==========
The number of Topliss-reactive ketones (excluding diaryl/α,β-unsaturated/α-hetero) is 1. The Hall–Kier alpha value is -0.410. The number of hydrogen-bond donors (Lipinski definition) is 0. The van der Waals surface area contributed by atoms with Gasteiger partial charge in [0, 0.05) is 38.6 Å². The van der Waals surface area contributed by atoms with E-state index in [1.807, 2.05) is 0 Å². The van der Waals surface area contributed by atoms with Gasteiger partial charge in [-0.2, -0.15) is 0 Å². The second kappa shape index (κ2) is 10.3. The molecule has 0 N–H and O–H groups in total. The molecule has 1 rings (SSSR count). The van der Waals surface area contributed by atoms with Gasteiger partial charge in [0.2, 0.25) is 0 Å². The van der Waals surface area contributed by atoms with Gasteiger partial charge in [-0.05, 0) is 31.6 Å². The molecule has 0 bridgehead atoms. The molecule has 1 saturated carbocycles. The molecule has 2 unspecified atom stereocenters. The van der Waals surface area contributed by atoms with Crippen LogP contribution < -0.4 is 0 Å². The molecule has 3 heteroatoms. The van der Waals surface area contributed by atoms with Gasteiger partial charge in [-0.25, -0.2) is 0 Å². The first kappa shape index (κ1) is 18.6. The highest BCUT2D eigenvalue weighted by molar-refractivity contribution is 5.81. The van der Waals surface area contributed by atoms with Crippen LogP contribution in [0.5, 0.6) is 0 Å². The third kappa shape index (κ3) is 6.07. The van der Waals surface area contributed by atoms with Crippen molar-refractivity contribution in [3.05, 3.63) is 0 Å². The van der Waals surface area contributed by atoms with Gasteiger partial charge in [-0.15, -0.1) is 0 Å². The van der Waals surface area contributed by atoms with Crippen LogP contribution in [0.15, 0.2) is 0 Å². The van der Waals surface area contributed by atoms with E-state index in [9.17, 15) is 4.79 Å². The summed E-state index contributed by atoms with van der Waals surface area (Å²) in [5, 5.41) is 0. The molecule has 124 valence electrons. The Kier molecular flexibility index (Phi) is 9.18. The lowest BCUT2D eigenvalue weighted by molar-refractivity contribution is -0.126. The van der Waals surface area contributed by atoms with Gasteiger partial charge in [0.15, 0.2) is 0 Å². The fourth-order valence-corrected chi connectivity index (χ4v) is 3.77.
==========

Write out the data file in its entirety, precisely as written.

The number of Topliss-reactive ketones (excluding diaryl/α,β-unsaturated/α-hetero) is 1. The Hall–Kier alpha value is -0.410. The number of hydrogen-bond donors (Lipinski definition) is 0. The van der Waals surface area contributed by atoms with Gasteiger partial charge in [0, 0.05) is 38.6 Å². The van der Waals surface area contributed by atoms with E-state index in [1.807, 2.05) is 0 Å². The van der Waals surface area contributed by atoms with Gasteiger partial charge in [-0.2, -0.15) is 0 Å². The second kappa shape index (κ2) is 10.3. The molecule has 0 N–H and O–H groups in total. The molecule has 1 rings (SSSR count). The van der Waals surface area contributed by atoms with Gasteiger partial charge in [0.2, 0.25) is 0 Å². The van der Waals surface area contributed by atoms with Gasteiger partial charge in [-0.05, 0) is 31.6 Å². The molecule has 0 bridgehead atoms. The molecule has 1 saturated carbocycles. The molecule has 2 unspecified atom stereocenters. The van der Waals surface area contributed by atoms with Crippen LogP contribution < -0.4 is 0 Å². The molecule has 3 heteroatoms. The van der Waals surface area contributed by atoms with Gasteiger partial charge in [-0.25, -0.2) is 0 Å². The first kappa shape index (κ1) is 18.6. The highest BCUT2D eigenvalue weighted by molar-refractivity contribution is 5.81. The van der Waals surface area contributed by atoms with Crippen LogP contribution in [0.5, 0.6) is 0 Å². The third kappa shape index (κ3) is 6.07. The van der Waals surface area contributed by atoms with Crippen molar-refractivity contribution in [3.05, 3.63) is 0 Å². The van der Waals surface area contributed by atoms with Gasteiger partial charge in [-0.15, -0.1) is 0 Å². The van der Waals surface area contributed by atoms with Crippen LogP contribution in [0.15, 0.2) is 0 Å². The van der Waals surface area contributed by atoms with E-state index in [9.17, 15) is 4.79 Å². The summed E-state index contributed by atoms with van der Waals surface area (Å²) in [5, 5.41) is 0. The molecule has 124 valence electrons. The Kier molecular flexibility index (Phi) is 9.18. The lowest BCUT2D eigenvalue weighted by molar-refractivity contribution is -0.126. The van der Waals surface area contributed by atoms with Gasteiger partial charge in [0.15, 0.2) is 0 Å². The fourth-order valence-corrected chi connectivity index (χ4v) is 3.77.